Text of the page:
Nethra Kumanan, Varun Thakkar and KC Ganapathy talk about their rigorous training schedule, living the dream, and why Chennai is a great place for sailing
The sea at the port of Chennai must be proud. Three of the children who learned to sail in its waters will now make their Olympic debut in Japan. Of the four Indians who qualified for sailing at the upcoming event in July, three – Nethra Kumanan, Varun Thakkar and KC Ganapathy – are from Chennai. The fourth is Vishnu Saravanan from Mumbai.
“In Chennai, the sea offers variety and good sailing conditions almost all year round, making it one of the best sailing spots in the world,” said Nethra Kumanan, 23, the first Indian woman. to qualify for the Olympics. “Being the first wife was not the goal or the goal, but it happened and I am extremely honored to have been able to achieve it for my family who gave so much so that I could do what I all do. the days, âshe adds, speaking from Hungary where she trains at Lake Balaton.
Young sailors in Chennai have the advantage of being trained at clubs like the Royal Madras Yacht Club (RMYC) and the Tamil Nadu Sailing Association (TNSA), which hold summer camps for children and adults each year.
Not so long ago, Nethra was also a 13-year-old wide-eyed summer camp attendee at TNSA. After the 2011 summer camp, loving the sea, she found herself returning to port to sail every weekend.
It has since been a tumultuous but rewarding journey, bordered by incredible upheaval, as well as exhilarating victories. Spending many months away from her family, she underwent rigorous training, tackling everything from rough seas to serene lakes. At Lake Balaton, Nethra says she takes time to relax and rejuvenate, preparing herself mentally and physically for the games. Before that, she practiced at an academy on the sunny island of Gran Canaria in Spain. âWith sailing, which is an experience sport, there is no way to fully reproduce the real scenario in training. So we travel a lot and run to different places to have this experience, âshe explains, adding that conditions in Japan can be erratic. We can expect medium winds and waves like in Gran Canaria or sometimes light and staggered, like on a lake. Participants must therefore be ready for anything.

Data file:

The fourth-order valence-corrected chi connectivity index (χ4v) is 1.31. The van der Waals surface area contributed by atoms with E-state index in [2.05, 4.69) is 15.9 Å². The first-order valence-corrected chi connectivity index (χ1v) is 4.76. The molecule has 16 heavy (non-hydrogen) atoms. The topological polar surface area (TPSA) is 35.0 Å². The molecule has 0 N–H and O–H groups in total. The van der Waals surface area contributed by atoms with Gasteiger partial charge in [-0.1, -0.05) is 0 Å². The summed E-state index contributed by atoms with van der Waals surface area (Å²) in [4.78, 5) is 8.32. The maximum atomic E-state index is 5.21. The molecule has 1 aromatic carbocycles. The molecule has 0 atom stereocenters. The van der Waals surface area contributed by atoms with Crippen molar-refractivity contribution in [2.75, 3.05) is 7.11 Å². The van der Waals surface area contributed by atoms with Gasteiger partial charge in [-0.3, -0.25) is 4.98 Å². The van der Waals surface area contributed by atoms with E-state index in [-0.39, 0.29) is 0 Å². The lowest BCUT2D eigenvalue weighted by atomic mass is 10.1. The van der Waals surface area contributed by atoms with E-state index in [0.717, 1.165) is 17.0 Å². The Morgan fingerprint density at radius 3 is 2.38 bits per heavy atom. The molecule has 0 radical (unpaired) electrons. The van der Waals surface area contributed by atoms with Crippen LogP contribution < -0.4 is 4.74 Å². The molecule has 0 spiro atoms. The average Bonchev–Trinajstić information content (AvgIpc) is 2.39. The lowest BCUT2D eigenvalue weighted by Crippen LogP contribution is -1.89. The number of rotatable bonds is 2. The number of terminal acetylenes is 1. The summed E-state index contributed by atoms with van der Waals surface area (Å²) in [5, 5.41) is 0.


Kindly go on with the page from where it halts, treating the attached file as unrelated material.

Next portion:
Meanwhile at the end of Europe, in Portugal, Varun, 26, and Ganapathy, 25, persevere. They form a team and have been since 2014. As the world’s premier sporting event looms, they train long hours (four hours of sailing followed by training), crossing the blue waters of the Atlantic, wiping sweat, salt water and sometimes sleep from their eyes. âWe are training here in Cascais (a seaside resort west of Lisbon) because the wind and waves are almost similar to Enoshima, the sailing site for the Olympics,â Varun explains.
Despite the pressure, they are delighted to “live the dream”. âWe told so many people that we were going to qualify for the Olympics. So happy that we can preach, âsays Ganapathy. Varun adds: âQualifying for the country seemed unreal. We dreamed of going to the Olympics when we were kids and getting there and representing our country on the biggest stage will be an experience we will not forget.
This year, with the pandemic, there have been additional challenges. âThings are much more difficult when it comes to getting permission to travel and train,â says Ganapathy. âWe stay in our bubble and do all our training together. We don’t meet a lot of people, but it helped us stay focused, âsays Nethra.
The boys participate in the “high performance skiff called the 49er class”. They qualified for the Oman Olympics in April this year at the Asian Olympic Qualifying Championships. At the same event, Nethra qualified in the radial laser class. She sails on the lone female dinghy.
What awaits us
At the Olympic Games, the Varun and Ganapathy category will have 12 races spread over six days. Nethra explains that there are currently 10 classes of Olympic sailing boats. âIn my class, we have 44 teams this year, by far the most participating countries this time around due to the new mandate on gender equality of the International Olympic Committee,â she adds.
For Nethra, Varun and Ganapathy, the second time was the charm. Their first attempt to seal a berth at the Rio 2016 Olympics was unsuccessful. âVarun and I were very young and new to the boat. We finished fourth at this event, Ganapathy recalls. The duo believe they have qualified this year as they have been relentlessly pursuing this goal since the age of 14.
In a sea of ââunfamiliar faces, the Chennai trio will have the comfort of familiarity with one another. Given the additional challenges of COVID-19, their plans for Japan are built around their respective events, with little time to explore the country. âIt’s a huge disappointment,â said Ganapathy, adding that this will be his first trip to Japan with Varun’s. “But we are grateful that the Olympics continue despite the pandemic,” he adds.
Nethra, who traveled to Japan for a competition in 2019, says she had to put her plans to climb Mount Fuji aside. âDue to COVID-19, we are not allowed to use public transport or ride bicycles. You can only go between the sailing village and the port, so you can’t plan much else, âshe says. But all three agree that the whole atmosphere is going to make for an exciting debut at the Olympics.